We recently posted on proposal organizational chart basics, using org charts to show team evolution across project phases and using org charts to show project governance. This post explores other information suitable for showing or org charts.
About two thirds of people are visual learners. One way to tap into this preference for graphics over text is using available org chart space to reinforce key messages about your team and management structure.
Examples of org chart visuals
In addition to the ideas presented previously, consider these:
- Responsibility matrices: Show KI involvement in decisions, using a RACI chart or similar.
- Group participation: Show which KIs will participate on key decision making and advisory. groups, such as design-user, community outreach, environmental, board of directors/steering committee, etc. and why and how they will be involved.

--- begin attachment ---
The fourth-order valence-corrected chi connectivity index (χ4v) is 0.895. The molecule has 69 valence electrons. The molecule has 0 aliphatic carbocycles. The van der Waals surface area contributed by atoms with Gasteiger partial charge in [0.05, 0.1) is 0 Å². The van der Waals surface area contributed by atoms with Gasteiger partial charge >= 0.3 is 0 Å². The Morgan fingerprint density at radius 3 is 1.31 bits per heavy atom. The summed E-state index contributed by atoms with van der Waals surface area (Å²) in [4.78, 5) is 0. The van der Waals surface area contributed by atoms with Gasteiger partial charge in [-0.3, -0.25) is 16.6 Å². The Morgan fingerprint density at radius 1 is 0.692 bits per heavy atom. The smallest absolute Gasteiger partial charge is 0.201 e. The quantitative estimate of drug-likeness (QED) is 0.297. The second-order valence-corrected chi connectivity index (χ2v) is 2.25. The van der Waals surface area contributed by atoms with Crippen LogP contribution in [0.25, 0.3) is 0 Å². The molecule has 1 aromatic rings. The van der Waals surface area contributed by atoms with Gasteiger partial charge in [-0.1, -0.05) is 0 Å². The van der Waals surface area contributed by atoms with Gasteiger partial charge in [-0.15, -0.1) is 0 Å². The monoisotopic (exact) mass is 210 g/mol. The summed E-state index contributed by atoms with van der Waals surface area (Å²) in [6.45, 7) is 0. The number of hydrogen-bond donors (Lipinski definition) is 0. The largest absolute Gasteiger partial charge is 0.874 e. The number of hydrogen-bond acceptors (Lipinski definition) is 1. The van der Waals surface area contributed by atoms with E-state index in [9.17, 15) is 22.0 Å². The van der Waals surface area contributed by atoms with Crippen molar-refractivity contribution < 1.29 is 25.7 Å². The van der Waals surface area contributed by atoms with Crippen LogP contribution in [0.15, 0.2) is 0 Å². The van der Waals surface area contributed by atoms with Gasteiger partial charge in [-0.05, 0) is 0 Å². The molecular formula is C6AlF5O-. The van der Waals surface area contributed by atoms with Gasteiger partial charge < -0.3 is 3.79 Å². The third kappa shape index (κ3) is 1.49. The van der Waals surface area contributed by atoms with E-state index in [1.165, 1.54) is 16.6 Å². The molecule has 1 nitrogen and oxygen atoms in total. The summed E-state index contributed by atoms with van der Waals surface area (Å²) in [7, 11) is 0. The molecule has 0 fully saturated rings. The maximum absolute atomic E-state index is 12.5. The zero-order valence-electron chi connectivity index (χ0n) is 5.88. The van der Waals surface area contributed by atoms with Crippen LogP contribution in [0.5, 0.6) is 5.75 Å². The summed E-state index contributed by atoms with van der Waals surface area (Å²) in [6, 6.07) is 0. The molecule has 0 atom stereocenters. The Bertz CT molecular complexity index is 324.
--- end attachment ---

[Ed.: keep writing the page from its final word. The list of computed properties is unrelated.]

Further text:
- Contractual agreements: On a consortium-level org chart, show key agreements (design-build, services/O&M subcontracting, etc.) among team members, together with the division or assumption of risk by the relevant party/parties on the reporting lines. Consider further expanding on the agreements in a legend or table.
- Corporate resources: If your onsite team is supported by centralized resources (e.g. design, engineering, logistics, planning, cross-site lessons learned) include that central entity, including numbers of individuals in key specialties. Use dotted lines to show support for individual onsite KIs and teams.
Think outside the box
Do not feel bound to follow the typical arrangement of information (traditionally design on the left, construction at centre, services at right) if another structure allows you to tell a more powerful story and better reflects end client needs and the consortium’s internal structure. But be careful—do this only if another format makes a more compelling case; otherwise you risk forcing evaluators out of their comfort zones without providing compensating value.
Don’t let white space on org charts go to waste. Find ways to visualize your team’s key strengths in the very place evaluators are scoring your structure.